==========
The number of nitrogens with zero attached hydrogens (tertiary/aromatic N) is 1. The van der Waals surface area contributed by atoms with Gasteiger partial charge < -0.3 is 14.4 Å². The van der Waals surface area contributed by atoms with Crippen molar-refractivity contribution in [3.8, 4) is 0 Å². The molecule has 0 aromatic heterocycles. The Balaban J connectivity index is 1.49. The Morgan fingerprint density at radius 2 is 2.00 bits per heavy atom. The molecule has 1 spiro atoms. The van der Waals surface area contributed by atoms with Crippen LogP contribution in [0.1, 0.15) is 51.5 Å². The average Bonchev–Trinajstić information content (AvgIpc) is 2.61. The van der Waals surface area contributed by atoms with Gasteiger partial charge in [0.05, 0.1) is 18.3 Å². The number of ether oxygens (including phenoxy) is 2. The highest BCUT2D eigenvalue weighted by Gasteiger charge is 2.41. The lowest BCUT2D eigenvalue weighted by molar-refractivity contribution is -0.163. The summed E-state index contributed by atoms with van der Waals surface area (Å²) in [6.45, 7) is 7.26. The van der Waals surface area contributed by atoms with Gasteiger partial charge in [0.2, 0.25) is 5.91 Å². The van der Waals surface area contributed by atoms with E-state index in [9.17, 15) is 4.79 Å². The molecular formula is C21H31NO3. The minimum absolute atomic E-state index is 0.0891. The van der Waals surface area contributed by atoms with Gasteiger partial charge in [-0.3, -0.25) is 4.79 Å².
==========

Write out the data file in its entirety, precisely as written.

The number of nitrogens with zero attached hydrogens (tertiary/aromatic N) is 1. The van der Waals surface area contributed by atoms with Gasteiger partial charge < -0.3 is 14.4 Å². The van der Waals surface area contributed by atoms with Crippen molar-refractivity contribution in [3.8, 4) is 0 Å². The molecule has 0 aromatic heterocycles. The Balaban J connectivity index is 1.49. The Morgan fingerprint density at radius 2 is 2.00 bits per heavy atom. The molecule has 1 spiro atoms. The van der Waals surface area contributed by atoms with Crippen LogP contribution in [0.1, 0.15) is 51.5 Å². The average Bonchev–Trinajstić information content (AvgIpc) is 2.61. The van der Waals surface area contributed by atoms with Gasteiger partial charge in [0.05, 0.1) is 18.3 Å². The number of ether oxygens (including phenoxy) is 2. The highest BCUT2D eigenvalue weighted by Gasteiger charge is 2.41. The lowest BCUT2D eigenvalue weighted by molar-refractivity contribution is -0.163. The summed E-state index contributed by atoms with van der Waals surface area (Å²) in [6.45, 7) is 7.26. The van der Waals surface area contributed by atoms with Gasteiger partial charge in [0.2, 0.25) is 5.91 Å². The van der Waals surface area contributed by atoms with E-state index in [9.17, 15) is 4.79 Å². The molecular formula is C21H31NO3. The minimum absolute atomic E-state index is 0.0891. The van der Waals surface area contributed by atoms with Gasteiger partial charge in [-0.3, -0.25) is 4.79 Å².